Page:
This week our topic has been about climate change and resiliency. Though my neighborhood isn't as close to the harbor as the rest of Boston, flooding would affect where my friends and I meet up to hangout and to eat. Making plans in the future may be a little harder as the temperatures rise and extreme weather starts to occur more frequently, and no one wants to be outside when its hot or when there's a storm as well as the possibility of transit lines being delayed. I was with my friends yesterday and it started raining very hard very fast, and after having a lot of fun during a sunny day, we ended up going home soaking wet on the slow moving train with the AC on. It sucked. Flooding is a big risk for the seaport and neighborhoods closer to the coast, and we learned about different resiliency plans that could help prevent it. Specifically in Fort Point Channel, there are plans to enhance park space, like adding trees and other vegetation to help stop flooding, as well as extending the harbor walk and turning bridge guard rails into flood walls. A deployable floodwall has already been built in East Boston, so that's a start. Assistant Deputy Director for Climate Change & Environmental Planning for Boston, Chris Bosch, made a video explaining impacts of climate change and more, and compared Boston's future climate to southern states like Alabama. Just thinking about that type of heat was scary to me, we are known for having all types of weather, and having the idea that we could have temperatures like Alabama had never crossed my mind.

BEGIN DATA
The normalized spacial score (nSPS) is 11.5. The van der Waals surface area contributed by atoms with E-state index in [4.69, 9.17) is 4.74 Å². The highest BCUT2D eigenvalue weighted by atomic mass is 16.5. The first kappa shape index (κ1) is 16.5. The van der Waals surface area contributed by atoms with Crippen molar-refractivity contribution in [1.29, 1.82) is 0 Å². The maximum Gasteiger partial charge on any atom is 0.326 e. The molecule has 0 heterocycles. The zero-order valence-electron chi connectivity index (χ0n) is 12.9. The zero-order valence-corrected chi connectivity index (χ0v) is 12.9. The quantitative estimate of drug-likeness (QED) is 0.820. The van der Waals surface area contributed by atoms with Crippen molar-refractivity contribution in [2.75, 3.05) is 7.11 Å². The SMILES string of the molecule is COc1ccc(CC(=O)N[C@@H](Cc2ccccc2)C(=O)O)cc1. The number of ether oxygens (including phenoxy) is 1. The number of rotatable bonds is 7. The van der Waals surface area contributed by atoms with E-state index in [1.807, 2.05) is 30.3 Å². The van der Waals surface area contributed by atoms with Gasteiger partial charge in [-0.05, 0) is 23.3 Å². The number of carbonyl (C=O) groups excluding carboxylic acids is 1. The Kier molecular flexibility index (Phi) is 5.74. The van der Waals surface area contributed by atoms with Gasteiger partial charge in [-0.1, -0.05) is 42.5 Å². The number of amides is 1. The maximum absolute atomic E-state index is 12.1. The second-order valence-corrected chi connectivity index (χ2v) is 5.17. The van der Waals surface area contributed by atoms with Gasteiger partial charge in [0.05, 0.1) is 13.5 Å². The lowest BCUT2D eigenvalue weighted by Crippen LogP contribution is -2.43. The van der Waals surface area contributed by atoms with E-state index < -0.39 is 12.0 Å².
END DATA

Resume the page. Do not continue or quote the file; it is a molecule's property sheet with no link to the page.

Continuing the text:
Kamal & Dee trying to get the underwater drones to work
This week we hung out at Fort Point near the children's museum. It was raining Wednesday morning so we went under the bridge near the Barking Crab. We actually ended up seeing a few big blackfish (tautog) and an eel. We got to use underwater drones which took a while to figure out but turned out to be really fun to drive around. We got it to do some pretty cool tricks, and by we I mean Kamal. He could actually make it back flip while I couldn't even navigate when I went underwater. Other than that we fished and used the crab trap as well but were at a loss for luck. We didn't catch any fish or crabs, but the trap got caught on the dock and ripped so that was fun. Figuring out how to set up our lesson plan was actually pretty fun as we were all in a group working on it and asking questions and discussing while also working separately on our own parts. Overall it was just a great week.
Our ripped crab trap
Don't worry Grace fixed it :)
The only question I'll bring up is ways to prepare for rising temperatures. Not going to lie, If it's going to be as hot as Alabama one day I'm going to be a little bit mad. Especially for those of us who don't have AC. Are there resiliency plans for the heat or do we just have to try and stop it before it gets here? To advocate for climate change in Boston I first want to be educated about it as much as I can, but programs and jobs like this one are are great way to raise awareness about the environment and climate change. Education is so important, and we are in a great position (if Covid wasn't holding us back so much) to let those younger than us and have the potential to make change like we are doing by knowing about the problems in our world.
Best selfie I could find :)
Sea you out there!